Patty Ho is dealing with all the typical problems of a freshman in high school – trying to fit in, wanting the school’s soccer star to notice her, and worrying about seeming too smart to be cool. But Patty also feels torn between two worlds: her mother’s Taiwanese world and the mostly-white world of her high school. In these excerpts from her English assignment to write the Truth about herself, Patty describes herself:
Truth: I am a fourteen-year-old stick-thin giant who is imprisoned in the house of midgets. My mother barely squeaks over five feet tall, and calling my big brother Abe “big” is a misnomer when I’m a good five inches taller than him. I have to assume that my height comes from my father, but he’s a short story in our home. It goes something like this: Once upon a time, Stanley Peter Johnson transferred from Berkeley to study at the University of Taipei for a year. He conquered, he came, and he left with a couple of made-in-Taiwan souvenirs: my mom and Abe. Apparently, his American dream didn’t include a mixed-race family of four. So for my second birthday, he gave me a good-bye kiss and vanished. End of story.
…But it is also true that I can pass. I can pass biology (miraculously), notes in class (well), and plates of food (perfectly). I cannot pass out (Why be out of control when I’m never in control in my prison cell of a home?) or pass a basketball (which bombs the theory that all tall kids can be basketball stars).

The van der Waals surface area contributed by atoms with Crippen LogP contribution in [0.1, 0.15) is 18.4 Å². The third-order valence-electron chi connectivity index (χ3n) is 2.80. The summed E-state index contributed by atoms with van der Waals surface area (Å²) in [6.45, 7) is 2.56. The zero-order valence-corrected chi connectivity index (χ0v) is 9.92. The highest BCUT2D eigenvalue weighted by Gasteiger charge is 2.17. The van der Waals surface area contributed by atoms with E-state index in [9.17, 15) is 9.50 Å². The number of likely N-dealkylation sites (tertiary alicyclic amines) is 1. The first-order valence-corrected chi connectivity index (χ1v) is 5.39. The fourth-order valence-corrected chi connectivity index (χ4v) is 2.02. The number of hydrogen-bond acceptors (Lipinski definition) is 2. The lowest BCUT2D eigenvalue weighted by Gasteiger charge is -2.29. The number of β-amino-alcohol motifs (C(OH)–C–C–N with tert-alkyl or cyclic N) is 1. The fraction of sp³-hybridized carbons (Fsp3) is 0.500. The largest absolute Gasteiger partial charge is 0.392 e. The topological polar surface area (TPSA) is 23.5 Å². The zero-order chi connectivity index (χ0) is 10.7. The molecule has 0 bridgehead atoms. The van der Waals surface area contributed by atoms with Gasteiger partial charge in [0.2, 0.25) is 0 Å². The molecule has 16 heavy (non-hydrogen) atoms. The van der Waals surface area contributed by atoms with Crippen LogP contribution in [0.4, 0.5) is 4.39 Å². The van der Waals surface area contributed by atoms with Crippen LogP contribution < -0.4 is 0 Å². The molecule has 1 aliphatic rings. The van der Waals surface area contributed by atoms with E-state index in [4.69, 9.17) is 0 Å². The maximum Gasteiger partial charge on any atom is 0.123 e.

But I cannot pass for white or Asian.
At the end of the school year, Patty’s mother makes unexpected – and unwanted – plans for her summer: math camp. To make matters worse, Patty’s English teacher correctly assumes that Patty wrote her yearlong Truth project in only one night and reassigns it to her for the summer. Patty heads off for camp, certain it’s going to be torture, and uncertain of how she’ll write the truth about herself when she isn’t sure what that is. But unexpected opportunities arise at camp, and Patty begins to open her mind to new possibilities about herself.
I wondered at first whether I would relate to Patty’s mixed-race difficulties, but her struggles to find her identity and fit in are universal insecurities that every teen (and adult!) deals with. Headley is a wonderful writer, and Patty is a very likable narrator, telling her story with honesty and humor. I had trouble putting this book down and cheered for Patty through her tragedies and triumphs. I look forward to reading more of Headley’s novels.